13 years after finding Nemo with the rest of my generation, I found Dory. I found her and I cried among a crowd of 8-year-olds because only the glorious combination of the affable Ellen DeGeneres and Pixar could elicit tears with only some shells, a gruff septapus named Hank, and the paranoid albeit wonderful Marlin.
As a typical poor college student, seeing movies in theaters is a luxury in which I rarely indulge. But splurge I did for this, as the June 17, 2016 release date of "Finding Dory" has been in my calendar since Ellen announced it on her show over three years ago. And you know what? "Finding Dory," in my humble, wholly unqualified opinion, lived up to the sequel’s hype stirring from our frenzied anticipation.
We first fell in love with Dory in 2003 because she was a forgetter. We found it silly—cute, even, that she knew so little about her world and could still have such grand adventures. Seven years old at the time, those in my cohort could probably relate to that myopia. We giggled as Dory and Marlin rode the current with Crush and Squirt and thought of the despicable Darla every time we visited the dentist. "Finding Nemo" was that sort of feel-good film who gave us characters that taught us so much about getting through hard times to get to the moments that make it worth it. “Just keep swimming,” Dory sang. “Just keep swimming.”
Our favorite blue tang’s message of perseverance and tenacity and stamina has its origins revealed to us as we embark on a search to find her parents, memories of whom keep popping back into her mind. "Finding Dory" gives us a very literal look into Dory’s past as our favorite characters’ second journey across the ocean, this time to the Marine Life Institute in California. We meet Dory’s childhood “pipe pal” Destiny, Bailey the echolocation-less beluga, and Becky with the good hair—er, feathers? The lovable band of characters in this film take us through the pipes of the conservatory and deep down to the roots of Dory’s family.
And then, resonating through the Pixar-animated ocean alongside Dory’s impressive whale-speech, is the idea that home isn’t necessarily a place or a person. Home isn’t where the heart is because sometimes you don’t know where your heart is. Home is a feeling—an overwhelming, unexplainable knowledge that everything is exactly as it should be. A feeling of safety and happiness. And that contentment that Dory experiences despite her tendency to forget reveals the importance of having that. "Finding Dory" is a heartwarming (if not heart wrenching) reminder of this.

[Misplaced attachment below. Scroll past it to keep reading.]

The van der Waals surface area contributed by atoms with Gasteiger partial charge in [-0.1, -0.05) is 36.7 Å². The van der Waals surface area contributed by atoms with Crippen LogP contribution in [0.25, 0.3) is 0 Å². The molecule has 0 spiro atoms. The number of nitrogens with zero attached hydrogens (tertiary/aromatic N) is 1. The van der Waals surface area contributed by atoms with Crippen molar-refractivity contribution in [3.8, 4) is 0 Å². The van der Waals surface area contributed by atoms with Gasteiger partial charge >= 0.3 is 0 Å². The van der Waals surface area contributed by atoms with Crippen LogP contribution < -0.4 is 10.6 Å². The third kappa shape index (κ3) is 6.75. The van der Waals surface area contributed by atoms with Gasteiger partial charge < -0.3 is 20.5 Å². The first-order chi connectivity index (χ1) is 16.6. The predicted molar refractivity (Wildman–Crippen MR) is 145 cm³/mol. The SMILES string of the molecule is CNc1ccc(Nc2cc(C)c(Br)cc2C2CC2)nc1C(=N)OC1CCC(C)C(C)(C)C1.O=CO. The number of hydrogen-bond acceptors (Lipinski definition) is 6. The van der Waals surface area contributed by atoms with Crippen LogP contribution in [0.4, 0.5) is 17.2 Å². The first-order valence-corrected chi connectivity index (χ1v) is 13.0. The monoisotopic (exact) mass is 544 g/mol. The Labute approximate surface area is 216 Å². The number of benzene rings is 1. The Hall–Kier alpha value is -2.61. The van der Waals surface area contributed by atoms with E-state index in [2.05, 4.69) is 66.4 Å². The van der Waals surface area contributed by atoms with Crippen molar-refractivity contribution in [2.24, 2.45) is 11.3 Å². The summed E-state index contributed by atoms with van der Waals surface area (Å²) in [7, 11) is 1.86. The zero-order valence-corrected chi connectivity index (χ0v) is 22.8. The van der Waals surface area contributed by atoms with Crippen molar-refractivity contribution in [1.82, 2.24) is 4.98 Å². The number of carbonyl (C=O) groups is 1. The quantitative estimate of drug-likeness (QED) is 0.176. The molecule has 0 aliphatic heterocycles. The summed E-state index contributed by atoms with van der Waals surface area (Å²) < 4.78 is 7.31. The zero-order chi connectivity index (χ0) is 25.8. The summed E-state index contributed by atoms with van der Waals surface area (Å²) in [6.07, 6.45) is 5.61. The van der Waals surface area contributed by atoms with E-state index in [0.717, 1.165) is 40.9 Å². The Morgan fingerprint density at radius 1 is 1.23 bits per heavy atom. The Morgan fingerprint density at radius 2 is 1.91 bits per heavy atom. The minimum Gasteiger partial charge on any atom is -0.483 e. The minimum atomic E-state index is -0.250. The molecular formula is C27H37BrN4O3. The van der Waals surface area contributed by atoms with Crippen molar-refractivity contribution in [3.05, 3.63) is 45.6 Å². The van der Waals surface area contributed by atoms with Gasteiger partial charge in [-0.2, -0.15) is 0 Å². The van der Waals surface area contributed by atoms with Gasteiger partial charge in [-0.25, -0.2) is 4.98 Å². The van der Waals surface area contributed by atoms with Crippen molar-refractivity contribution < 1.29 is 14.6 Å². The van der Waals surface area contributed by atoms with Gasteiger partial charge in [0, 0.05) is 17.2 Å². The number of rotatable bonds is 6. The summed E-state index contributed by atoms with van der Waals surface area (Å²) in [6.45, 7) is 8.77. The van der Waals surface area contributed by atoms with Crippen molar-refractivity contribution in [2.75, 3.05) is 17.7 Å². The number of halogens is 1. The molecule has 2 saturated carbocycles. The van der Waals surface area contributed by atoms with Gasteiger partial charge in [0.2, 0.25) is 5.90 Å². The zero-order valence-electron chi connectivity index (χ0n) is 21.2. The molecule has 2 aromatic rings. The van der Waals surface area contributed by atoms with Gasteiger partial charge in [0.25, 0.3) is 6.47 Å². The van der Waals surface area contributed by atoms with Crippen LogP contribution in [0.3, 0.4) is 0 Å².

Current statistics exhibit that about a third of Millenials live at home with their parents, which has not been the norm for over 100 years. As life changes, so do our perceptions of our childhood homes and residing with our parents. While living with our nuclear families may be a financial necessity, it is rarely still an emotional necessity once adulthood has been reached. Frustration of having to share a living space while trying to maintain the more independent lifestyle that adulthood promises can get overwhelming. A place that once felt more comfortable than any other may not anymore.
It is the nature of “adultolescents” to migrate and face a lot of change. I can count on one hand the friends of mine that live in a single place, not splitting their time between another place at school or with a significant other or some other sort of living situation. It’s overwhelming, splitting time between multiple locations during a year or month or week or even day. When you don’t have a continuous living situation—or, in Dory’s case, can’t remember your home—it’s easy to feel misplaced.
Teenagers and twenty-somethings, I implore you to watch "Finding Dory"simply to allow its message to remind you that “home” is synonymous with satisfaction, not situation. Take a kid, any kid, if you feel like you need an excuse to go see an animated film. But go. Give yourself the chance to feel the tremendous surge of hope in your chest when you follow the white shells home with Dory. Places and people change, but their perpetuation in your memory (no matter how short it may be!) is really what identifies your home.